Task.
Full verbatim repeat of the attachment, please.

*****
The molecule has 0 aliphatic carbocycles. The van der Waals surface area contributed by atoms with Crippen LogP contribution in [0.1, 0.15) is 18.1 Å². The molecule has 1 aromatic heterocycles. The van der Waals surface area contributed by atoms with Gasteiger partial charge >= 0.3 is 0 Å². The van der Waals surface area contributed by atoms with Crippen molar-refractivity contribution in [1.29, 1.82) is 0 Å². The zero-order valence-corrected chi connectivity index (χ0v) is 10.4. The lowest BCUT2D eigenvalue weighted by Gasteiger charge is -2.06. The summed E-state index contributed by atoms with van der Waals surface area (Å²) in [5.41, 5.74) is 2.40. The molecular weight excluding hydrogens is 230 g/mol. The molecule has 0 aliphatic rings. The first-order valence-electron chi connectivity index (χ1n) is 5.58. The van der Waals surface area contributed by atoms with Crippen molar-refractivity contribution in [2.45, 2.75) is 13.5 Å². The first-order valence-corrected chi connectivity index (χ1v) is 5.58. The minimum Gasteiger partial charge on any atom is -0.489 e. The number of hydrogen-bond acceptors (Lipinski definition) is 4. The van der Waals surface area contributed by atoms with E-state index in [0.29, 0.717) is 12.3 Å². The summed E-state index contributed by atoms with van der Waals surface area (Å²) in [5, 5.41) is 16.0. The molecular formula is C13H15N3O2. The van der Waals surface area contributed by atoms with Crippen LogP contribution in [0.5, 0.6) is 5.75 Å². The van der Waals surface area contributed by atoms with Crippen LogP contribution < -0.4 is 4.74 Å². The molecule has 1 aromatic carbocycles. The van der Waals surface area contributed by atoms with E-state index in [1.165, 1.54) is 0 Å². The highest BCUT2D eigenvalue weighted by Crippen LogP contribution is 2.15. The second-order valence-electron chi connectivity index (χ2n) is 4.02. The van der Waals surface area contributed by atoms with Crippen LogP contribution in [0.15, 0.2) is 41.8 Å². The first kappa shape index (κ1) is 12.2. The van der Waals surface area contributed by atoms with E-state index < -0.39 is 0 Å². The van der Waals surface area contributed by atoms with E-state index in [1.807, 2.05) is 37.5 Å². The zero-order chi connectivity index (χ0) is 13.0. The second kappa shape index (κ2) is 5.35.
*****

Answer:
The molecule has 0 aliphatic carbocycles. The van der Waals surface area contributed by atoms with Crippen LogP contribution in [0.1, 0.15) is 18.1 Å². The molecule has 1 aromatic heterocycles. The van der Waals surface area contributed by atoms with Gasteiger partial charge >= 0.3 is 0 Å². The van der Waals surface area contributed by atoms with Crippen molar-refractivity contribution in [1.29, 1.82) is 0 Å². The zero-order valence-corrected chi connectivity index (χ0v) is 10.4. The lowest BCUT2D eigenvalue weighted by Gasteiger charge is -2.06. The summed E-state index contributed by atoms with van der Waals surface area (Å²) in [5.41, 5.74) is 2.40. The molecular weight excluding hydrogens is 230 g/mol. The molecule has 0 aliphatic rings. The first-order valence-electron chi connectivity index (χ1n) is 5.58. The van der Waals surface area contributed by atoms with Crippen molar-refractivity contribution in [2.45, 2.75) is 13.5 Å². The first-order valence-corrected chi connectivity index (χ1v) is 5.58. The minimum Gasteiger partial charge on any atom is -0.489 e. The number of hydrogen-bond acceptors (Lipinski definition) is 4. The van der Waals surface area contributed by atoms with E-state index in [0.29, 0.717) is 12.3 Å². The summed E-state index contributed by atoms with van der Waals surface area (Å²) in [5, 5.41) is 16.0. The molecular formula is C13H15N3O2. The van der Waals surface area contributed by atoms with Crippen LogP contribution in [0.5, 0.6) is 5.75 Å². The van der Waals surface area contributed by atoms with Crippen LogP contribution < -0.4 is 4.74 Å². The molecule has 1 aromatic carbocycles. The van der Waals surface area contributed by atoms with E-state index in [1.165, 1.54) is 0 Å². The highest BCUT2D eigenvalue weighted by Crippen LogP contribution is 2.15. The second-order valence-electron chi connectivity index (χ2n) is 4.02. The van der Waals surface area contributed by atoms with Crippen LogP contribution in [0.15, 0.2) is 41.8 Å². The first kappa shape index (κ1) is 12.2. The van der Waals surface area contributed by atoms with E-state index < -0.39 is 0 Å². The van der Waals surface area contributed by atoms with E-state index in [1.807, 2.05) is 37.5 Å². The zero-order chi connectivity index (χ0) is 13.0. The second kappa shape index (κ2) is 5.35.